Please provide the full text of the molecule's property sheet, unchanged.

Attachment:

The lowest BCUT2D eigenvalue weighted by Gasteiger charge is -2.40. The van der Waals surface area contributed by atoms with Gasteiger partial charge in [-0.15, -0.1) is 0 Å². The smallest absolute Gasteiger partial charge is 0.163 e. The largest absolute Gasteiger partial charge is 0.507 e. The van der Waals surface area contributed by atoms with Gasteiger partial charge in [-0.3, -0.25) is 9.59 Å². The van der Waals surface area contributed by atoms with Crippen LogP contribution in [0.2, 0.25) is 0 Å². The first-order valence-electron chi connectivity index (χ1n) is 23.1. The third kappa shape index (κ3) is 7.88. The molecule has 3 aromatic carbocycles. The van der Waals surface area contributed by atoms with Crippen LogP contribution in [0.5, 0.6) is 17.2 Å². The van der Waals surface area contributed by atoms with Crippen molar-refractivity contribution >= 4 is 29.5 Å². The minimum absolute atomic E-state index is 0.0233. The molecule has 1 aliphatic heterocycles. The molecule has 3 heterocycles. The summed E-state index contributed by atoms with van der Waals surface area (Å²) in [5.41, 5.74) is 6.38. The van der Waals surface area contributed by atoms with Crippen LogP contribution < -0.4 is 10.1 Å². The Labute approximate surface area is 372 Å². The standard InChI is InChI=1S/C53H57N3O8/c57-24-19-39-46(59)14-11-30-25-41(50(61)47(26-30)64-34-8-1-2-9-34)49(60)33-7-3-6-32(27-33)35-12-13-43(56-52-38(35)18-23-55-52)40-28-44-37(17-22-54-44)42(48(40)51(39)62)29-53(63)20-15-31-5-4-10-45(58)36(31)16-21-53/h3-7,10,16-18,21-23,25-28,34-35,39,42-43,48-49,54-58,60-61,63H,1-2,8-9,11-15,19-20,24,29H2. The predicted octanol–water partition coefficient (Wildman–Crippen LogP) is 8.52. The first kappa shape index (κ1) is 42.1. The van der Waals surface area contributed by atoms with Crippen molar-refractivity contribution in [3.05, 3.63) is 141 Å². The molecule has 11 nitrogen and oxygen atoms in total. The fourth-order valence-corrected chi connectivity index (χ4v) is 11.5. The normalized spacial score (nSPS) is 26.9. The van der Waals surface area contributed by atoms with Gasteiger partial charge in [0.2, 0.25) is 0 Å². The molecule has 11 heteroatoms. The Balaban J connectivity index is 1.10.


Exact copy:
The lowest BCUT2D eigenvalue weighted by Gasteiger charge is -2.40. The van der Waals surface area contributed by atoms with Gasteiger partial charge in [-0.15, -0.1) is 0 Å². The smallest absolute Gasteiger partial charge is 0.163 e. The largest absolute Gasteiger partial charge is 0.507 e. The van der Waals surface area contributed by atoms with Gasteiger partial charge in [-0.3, -0.25) is 9.59 Å². The van der Waals surface area contributed by atoms with Crippen LogP contribution in [0.2, 0.25) is 0 Å². The first-order valence-electron chi connectivity index (χ1n) is 23.1. The third kappa shape index (κ3) is 7.88. The molecule has 3 aromatic carbocycles. The van der Waals surface area contributed by atoms with Crippen LogP contribution in [0.5, 0.6) is 17.2 Å². The van der Waals surface area contributed by atoms with Crippen molar-refractivity contribution >= 4 is 29.5 Å². The minimum absolute atomic E-state index is 0.0233. The molecule has 1 aliphatic heterocycles. The molecule has 3 heterocycles. The summed E-state index contributed by atoms with van der Waals surface area (Å²) in [5.41, 5.74) is 6.38. The van der Waals surface area contributed by atoms with Crippen LogP contribution < -0.4 is 10.1 Å². The Labute approximate surface area is 372 Å². The standard InChI is InChI=1S/C53H57N3O8/c57-24-19-39-46(59)14-11-30-25-41(50(61)47(26-30)64-34-8-1-2-9-34)49(60)33-7-3-6-32(27-33)35-12-13-43(56-52-38(35)18-23-55-52)40-28-44-37(17-22-54-44)42(48(40)51(39)62)29-53(63)20-15-31-5-4-10-45(58)36(31)16-21-53/h3-7,10,16-18,21-23,25-28,34-35,39,42-43,48-49,54-58,60-61,63H,1-2,8-9,11-15,19-20,24,29H2. The predicted octanol–water partition coefficient (Wildman–Crippen LogP) is 8.52. The first kappa shape index (κ1) is 42.1. The van der Waals surface area contributed by atoms with Crippen molar-refractivity contribution in [3.05, 3.63) is 141 Å². The molecule has 11 nitrogen and oxygen atoms in total. The fourth-order valence-corrected chi connectivity index (χ4v) is 11.5. The normalized spacial score (nSPS) is 26.9. The van der Waals surface area contributed by atoms with Gasteiger partial charge in [0.2, 0.25) is 0 Å². The molecule has 11 heteroatoms. The Balaban J connectivity index is 1.10.